My Cup Runneth Emtpy

Long story short, which will probably be long anyhow, the month of February is my busiest month of the year for 3 years running. It seems losing those 2 days doesn’t equate to actually doing 2 days less work.

So while I’m fortunate to have a position that not only pays well and pays overtime, my family/sanity is my bartering price. And that is a very steep price to pay.

I’m still popping in a game here and there but nowhere near enough to actually decompress. My bus commute is about 45m each way, so I read my RSS feeds to keep abreast. Twitter is useless really, since it’s too fast and I have no time to digest.

The good news is that next week I’m on another vacation – a cruise once again. No internet, just the sea and a gin (or 3). Maybe the month of April will bring some more room to breathe again.

I Spent Some Money

I put in about $20 into Marvel Heroes and the same into TSW this week.  When I’m looking for mobile games, I prefer to buy a game rather than scum it.  I’m far from a whale but a few bucks here and there just seems to make sense.  Cripes, I spent more on coffee in a month.

I think Zubon hit the nail on the head here.

If I like a game and I want more of it, I’ll pay for it.  I would ask the same if I was selling a product.  Anyone who thinks they should be getting a game for free for eternity… wasn’t that what the 90s and pirating was all about?


Crazy work is keeping me from posting much of value lately. And sleep, or lack thereof.  But being tired helps me not think, which is oddly relaxing.

Daybreak Shenanigans

That Sony sold off SOE makes sense. They are restructuring and have zero presence in the PC market… so you knew something was coming.  So quickly after the Joystiq news is what threw people off.

That the new company cleaned house? Also not surprising. That’s the first thing that happens in all takeovers. Either they move the HQ or clear off the top. I honestly can’t think of a single takeover where this didn’t happen.  I’m sorry people lost their jobs but there’s just something really weird in the gaming field where everyone is a temp worker.  It’s the main reason I am not in that field.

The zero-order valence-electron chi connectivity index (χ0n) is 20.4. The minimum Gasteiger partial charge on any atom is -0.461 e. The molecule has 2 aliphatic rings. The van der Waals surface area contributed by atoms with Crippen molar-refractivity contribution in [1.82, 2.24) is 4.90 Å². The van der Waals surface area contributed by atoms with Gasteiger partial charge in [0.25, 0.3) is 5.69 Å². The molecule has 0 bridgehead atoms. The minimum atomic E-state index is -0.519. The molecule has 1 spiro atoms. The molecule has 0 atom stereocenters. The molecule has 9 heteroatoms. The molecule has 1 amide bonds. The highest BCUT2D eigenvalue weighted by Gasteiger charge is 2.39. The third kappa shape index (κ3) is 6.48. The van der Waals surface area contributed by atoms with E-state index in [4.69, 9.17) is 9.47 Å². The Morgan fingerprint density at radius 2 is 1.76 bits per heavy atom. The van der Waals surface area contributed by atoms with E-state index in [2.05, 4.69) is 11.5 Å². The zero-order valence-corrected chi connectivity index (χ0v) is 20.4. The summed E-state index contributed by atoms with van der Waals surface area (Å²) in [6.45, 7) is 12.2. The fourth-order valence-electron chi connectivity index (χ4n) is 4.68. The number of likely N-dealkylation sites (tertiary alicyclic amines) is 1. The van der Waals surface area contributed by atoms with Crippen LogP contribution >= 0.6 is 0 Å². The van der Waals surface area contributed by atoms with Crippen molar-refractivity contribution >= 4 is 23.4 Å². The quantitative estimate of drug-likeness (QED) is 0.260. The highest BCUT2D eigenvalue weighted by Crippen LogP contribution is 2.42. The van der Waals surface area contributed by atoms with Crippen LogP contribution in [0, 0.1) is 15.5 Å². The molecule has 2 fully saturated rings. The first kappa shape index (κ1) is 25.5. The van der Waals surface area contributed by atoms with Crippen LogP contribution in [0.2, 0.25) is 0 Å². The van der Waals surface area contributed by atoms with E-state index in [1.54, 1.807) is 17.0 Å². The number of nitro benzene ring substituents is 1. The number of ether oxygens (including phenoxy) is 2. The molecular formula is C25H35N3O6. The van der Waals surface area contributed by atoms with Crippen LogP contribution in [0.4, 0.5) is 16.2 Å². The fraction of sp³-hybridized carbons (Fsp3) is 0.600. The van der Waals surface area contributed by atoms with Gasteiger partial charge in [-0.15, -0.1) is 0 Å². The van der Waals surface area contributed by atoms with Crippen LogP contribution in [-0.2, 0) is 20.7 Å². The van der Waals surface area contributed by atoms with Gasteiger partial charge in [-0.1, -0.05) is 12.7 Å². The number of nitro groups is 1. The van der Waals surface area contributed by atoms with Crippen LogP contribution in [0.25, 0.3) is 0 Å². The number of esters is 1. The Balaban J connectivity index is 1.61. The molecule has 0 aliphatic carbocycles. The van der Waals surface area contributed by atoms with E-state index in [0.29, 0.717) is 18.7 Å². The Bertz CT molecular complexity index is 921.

On the other hand, I despise nearly every single decision SOE has made in the past 10 years. They have super dedicated folk, granted, but the top level decisions have been borderline criminal.

EQ2’s F2P conversion was worse than SWTOR. Wilhelm has quite a few posts, and I think Bhag does as well.  It was a joke and they’ve rebuilt the model multiple times over the years.

Nearly everything about Planetside2 makes my eyes bleed – they had to nerf actual content and force people to the cash store to make money.

Landmark is the breaking point for people buying alpha at stupid prices.  People paid hundreds of dollars to test a system, play it for a few weeks, then stop playing altogether.

EQNext is a pipedream people actually believe will launch.  I’m serious here.  Anyone, who in their right mind thought that this game would ever leave the drawing table, at any point, I have a bridge to sell you.

H1Z1 is the straw that broke the internet.  Great concept, Smed decides to put in $ based actions, again in alpha, where it was clearly listed it wouldn’t happen, even the week before.

SOE deserves everything it got. For all the quirky innovation the folks on the bottom tried, someone at the top gave a call to Bobby K and asked “how can I squeeze more blood”.

The good news from this is that great people are going to find jobs elsewhere because they have a good standing.  The bad news is that not enough people got fired.  The worrisome news is that a new company is coming in, and will be asking some tough questions.   Should be interesting to see what happens in the months that follow.

Marvel Heroes – Back at It

The definition of insanity is doing the same thing over and over again, and expecting different results.